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Dealing with Difficult Customers: Best Practices for Addressing Customer Complaints

Posted on May 19, 2008 by Archives

We all know it is easy to get along with people you know, like, work well with, and have things in common with, but when it comes customers, sooner or later, we all encounter that difficult patron. That difficult customer could be any of the following: a complainer, picky, frustrated, irate, or just plain angry.

Circumstances that Lead to Complaints

We get our fair share of angry customers. For the majority of cases, there has been some type of error on the customer’s side, such as ordering the wrong product or entering the wrong address; sometimes, it is our fault. At times, it seems impossible to please an angry customer; they expect us to do something that does not make sense for the company and goes against our policies. But to them it makes sense, because they are looking at it from an emotional perspective instead of from a business aspect.

If an error occurred on our part, we are always more than happy to help the customer and fix the error we made. When the customer is at fault, it can become a little more difficult. While we want to provide great service and help the customer, we have certain polices in place to ensure that the least amount of money is lost and that all processes are correctly documented.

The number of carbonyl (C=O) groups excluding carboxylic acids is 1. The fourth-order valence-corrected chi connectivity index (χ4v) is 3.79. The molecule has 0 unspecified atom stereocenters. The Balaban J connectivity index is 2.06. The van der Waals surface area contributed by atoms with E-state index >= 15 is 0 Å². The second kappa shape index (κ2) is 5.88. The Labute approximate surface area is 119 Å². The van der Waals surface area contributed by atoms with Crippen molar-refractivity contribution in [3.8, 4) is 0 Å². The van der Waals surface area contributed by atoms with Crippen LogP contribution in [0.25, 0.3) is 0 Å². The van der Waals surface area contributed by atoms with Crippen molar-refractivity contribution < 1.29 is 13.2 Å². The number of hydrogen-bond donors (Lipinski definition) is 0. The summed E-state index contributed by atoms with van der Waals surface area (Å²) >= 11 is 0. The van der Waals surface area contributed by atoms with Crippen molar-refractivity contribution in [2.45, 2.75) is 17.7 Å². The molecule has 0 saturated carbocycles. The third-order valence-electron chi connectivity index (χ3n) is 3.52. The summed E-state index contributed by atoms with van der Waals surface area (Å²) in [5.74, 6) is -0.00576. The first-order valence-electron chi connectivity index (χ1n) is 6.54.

Tactics for Dealing with Difficult Customers

What we have found in our customer service department is that the best way to approach the angry customer, is to treat the problem as an opportunity. Below are a few tactics we use when talking with our customers that may fall in to the category we are discussing.

Empathy - We try putting ourselves in the customer’s shoes, so that we can get a better understanding of their perspective. By letting them explain their situation, even more than one time, they know you care, understand, and are listening to them.  Which we are, but if the customer service representative is not genuine about it, the customer will know.

Respect - Any customer service rep that has been in the field long enough will know that it is difficult to respect an angry customer who is yelling at you. Most of the time, the anger is not towards the rep directly, but they are upset about their situation and we are the person they get to take their frustration out on. Staying calm sends a message to the customer you have respect for them.

Know how to Apologize - Sometimes customers just want to hear and know that you are apologetic about their situation, even if it isn’t your fault directly.  Offering an apology regardless of what you can do about the situation will often alleviate some of the stress the customer is feeling.

Take Responsibility - If the error is one made by the merchant; we always take full responsibility and assist the customer so that their problem is solved.

Having to talk and respond to angry customers can at times be stressful. When those customers are over demanding and unreasonable, it can be very hard to deliver great customer service. If you equip your customer service reps with the right tools necessary to handle the upset customers, they are more than likely going to arrive at positive solutions and the customer may return in the future because of the way the problem was handled.



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